This was all the more the case for the reason that Napoleon's assumption that everything was sold on credit was so far from being correct that it was the very reverse of the truth. Apparently the demand that prevailed on the Continent for British and colonial goods made it possible for them to be sold practically always for cash; consequently it was the continental buyers who were the chief sufferers. And even when that was not the case, one finds the continental buyers, e.g., not only Hamburg merchants, but importers all over Germany and Holland generally—according to the evidence in 1807 of their British creditors themselves—displaying an extraordinary zeal in the regular payment of their debts.*4


Consequently there was little or no likelihood that the British would tire of supplying the Continent with goods. On the contrary, the inner history of the Continental System came to consist essentially in the embittered and uninterrupted struggles against the endless stream of British goods.


This difficulty with which Napoleon was confronted with regard to the very structure of the blockade was further complicated by the difficulty of getting honest and zealous persons to assist him in putting it into execution. It was almost impossible to obtain such assistants among his allies and their organs; and consequently one of the most amply justified views in the historical literature of the present time is the explanation that the incessant extension of the empire along the coast of Europe was due to the Emperor's need of direct control, with a view to the observance of the Continental System. Of the innumerable examples of this we may mention two, one Swedish and one Prussian. In August 1811, when Sweden was nominally at war with Great Britain, Axel Pontus von Rosen, the Governor of Gothenburg, informed the minister of state, von Engeström, that for once in a way he had caused to be confiscated ten oxen intended for Admiral Saumarez's English fleet, which lay off Vinga, and added: 'I entreat that this be put in the papers, so that I, wretched that I am, may for once wear the nimbus of Continental zeal in the annals of Europe. Saumarez was informed beforehand, so that he will not be annoyed.' During the winter of 1811-12 a systematic import of forbidden colonial goods by the state itself went on in Prussia through a special commissioner for the minister of finance, Privy Councillor von Heydebreck; and at the same time Hardenberg, the leading minister, wrote to that very man and requested the strictest inquiry into the smuggling.*5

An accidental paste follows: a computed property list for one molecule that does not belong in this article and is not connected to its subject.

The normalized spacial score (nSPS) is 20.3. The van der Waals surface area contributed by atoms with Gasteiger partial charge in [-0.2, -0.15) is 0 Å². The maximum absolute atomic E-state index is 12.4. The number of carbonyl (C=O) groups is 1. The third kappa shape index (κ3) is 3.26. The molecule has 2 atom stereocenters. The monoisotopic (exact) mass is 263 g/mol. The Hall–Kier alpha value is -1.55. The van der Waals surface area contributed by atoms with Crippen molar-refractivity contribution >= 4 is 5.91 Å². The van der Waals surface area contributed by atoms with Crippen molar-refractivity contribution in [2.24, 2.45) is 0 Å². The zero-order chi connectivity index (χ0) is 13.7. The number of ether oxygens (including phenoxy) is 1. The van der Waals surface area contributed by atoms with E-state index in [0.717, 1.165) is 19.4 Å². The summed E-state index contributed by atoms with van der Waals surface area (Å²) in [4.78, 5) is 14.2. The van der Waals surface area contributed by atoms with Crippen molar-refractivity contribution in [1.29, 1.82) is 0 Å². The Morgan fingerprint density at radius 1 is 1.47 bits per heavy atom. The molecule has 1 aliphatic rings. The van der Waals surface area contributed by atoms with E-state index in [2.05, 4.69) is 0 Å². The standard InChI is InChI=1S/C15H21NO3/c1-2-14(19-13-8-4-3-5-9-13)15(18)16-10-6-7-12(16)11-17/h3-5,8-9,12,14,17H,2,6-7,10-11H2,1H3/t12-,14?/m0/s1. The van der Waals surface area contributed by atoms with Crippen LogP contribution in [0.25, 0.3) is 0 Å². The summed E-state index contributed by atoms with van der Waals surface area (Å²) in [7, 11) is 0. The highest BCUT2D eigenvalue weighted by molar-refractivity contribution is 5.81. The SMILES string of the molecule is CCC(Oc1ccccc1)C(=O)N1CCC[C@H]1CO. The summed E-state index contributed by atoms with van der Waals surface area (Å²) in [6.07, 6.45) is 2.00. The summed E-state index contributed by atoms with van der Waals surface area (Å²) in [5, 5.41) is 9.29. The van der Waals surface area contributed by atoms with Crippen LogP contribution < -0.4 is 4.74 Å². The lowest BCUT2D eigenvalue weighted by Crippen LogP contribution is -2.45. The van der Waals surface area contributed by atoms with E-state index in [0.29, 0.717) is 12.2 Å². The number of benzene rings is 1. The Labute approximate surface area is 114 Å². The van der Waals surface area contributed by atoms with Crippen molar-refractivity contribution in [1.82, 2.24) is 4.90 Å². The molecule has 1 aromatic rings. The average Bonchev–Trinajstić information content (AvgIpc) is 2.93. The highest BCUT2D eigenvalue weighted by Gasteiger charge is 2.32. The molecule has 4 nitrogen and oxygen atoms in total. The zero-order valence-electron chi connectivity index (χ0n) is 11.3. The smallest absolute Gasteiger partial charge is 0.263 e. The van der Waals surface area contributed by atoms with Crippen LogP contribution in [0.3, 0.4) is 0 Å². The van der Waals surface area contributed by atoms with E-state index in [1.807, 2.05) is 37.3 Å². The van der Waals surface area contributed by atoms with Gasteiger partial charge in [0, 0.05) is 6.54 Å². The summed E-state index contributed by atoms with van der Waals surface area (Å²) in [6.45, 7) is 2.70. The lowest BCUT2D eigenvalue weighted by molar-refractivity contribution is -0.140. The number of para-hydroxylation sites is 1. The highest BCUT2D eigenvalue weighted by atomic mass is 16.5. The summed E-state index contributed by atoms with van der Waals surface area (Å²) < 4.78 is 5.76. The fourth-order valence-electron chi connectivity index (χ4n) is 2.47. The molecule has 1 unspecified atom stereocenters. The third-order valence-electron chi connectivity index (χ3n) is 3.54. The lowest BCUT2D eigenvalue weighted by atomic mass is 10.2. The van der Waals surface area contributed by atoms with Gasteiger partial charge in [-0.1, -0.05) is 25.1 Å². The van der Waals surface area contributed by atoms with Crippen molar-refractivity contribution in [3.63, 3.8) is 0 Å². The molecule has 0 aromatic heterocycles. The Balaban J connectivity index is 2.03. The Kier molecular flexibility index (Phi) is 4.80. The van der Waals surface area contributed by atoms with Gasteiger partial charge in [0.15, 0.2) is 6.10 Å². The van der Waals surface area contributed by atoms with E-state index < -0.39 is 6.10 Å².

But the fact that the situation was untenable when the application of the system lay in such hands must by no means be interpreted to mean that the difficulties were overcome so soon as Napoleon was able to set his own administrators to the task. The general weakness of authority in those days, in comparison with the present day, was perhaps best expressed in the lack of will and capacity on the part of subordinate organs to follow out the intentions of the heads of the state, and that, too, even under such an almost superhumanly equipped ruler as Napoleon. The fiscal methods—to use a fine-sounding expression—which Napoleon employed in his own interest were often turned by his subordinates against him, or at least against his policy; and his altogether unabashed endeavour to turn these abuses to his own account never failed to divert the Continental System still further from its task. In these respects the difference is inconsiderable between the various organs which were more or less completely employed for the purposes of the blockade policy, viz., the large detachments of troops along the coast and their naval coadjutors in ports and estuaries, the customs staff and border police, and finally the local administration in the territories belonging to the Empire and the French legation staffs and consuls in vassal states and occupied territories.

Notes for this chapter

Quotations from two letters addressed to his brother Jerome, King of Westphalia, on Jan. 23, 1807, and to the Emperor Alexander of Russia on Oct. 23, 1810. Correspondance de Napoléon Ier, nos. 11,682 and 17,071. In consonance with this the representative of Napoleon in Switzerland, Rouyer, declared in 1810 that the Swiss commercial houses were generally only 'commanditaires et expéditionnaires' of the English. Letter reproduced in de Cérenville, Le système continental, &c., p. 337. See also Schmidt, Le Grand-duché de Berg, p. 374, note 2.
König, Die Sächsische Baumwollenindustrie, &c., pp. 204 et seq., 215-6.
J. G. Rist, Lebenserinnerungen (Poel ed., Gotha, 1880), vol. II, pp. 29-30; Mollien, Mémoires, &c., vol. II, p. 462. Cf. Louis Bonaparte to his brother Jerome, Oct. 15, 1808, in Duboscq, Louis Bonaparte en Hollande, d'après ses lettres (Paris, 1911), no. 185.
Mollien, op. cit., vol. II, p. 461; König, op. cit., pp. 180-1; Mahan, Influence of Sea Power, &c., vol. II, p. 305; Tarle, Kontinental'naja blokada, vol. I, pp. 287, 351, 384; Tarle, Deutsch-französische Wirtschaftsbeziehungen, loc. cit., pp. 679-80, 718.
Von Rosen to von Engeström, Aug. 7, 1811, in Ahnfelt, Ur Svenska hofvets och aristokratiens lif (Stockholm, 1882), vol. V, p. 259; Peez and Dehn, Englands Vorherrschaft. Aus der Zeit der Kontinentalsperre (Leipzig, 1912), p. 258.

Part III, Chapter II

End of Notes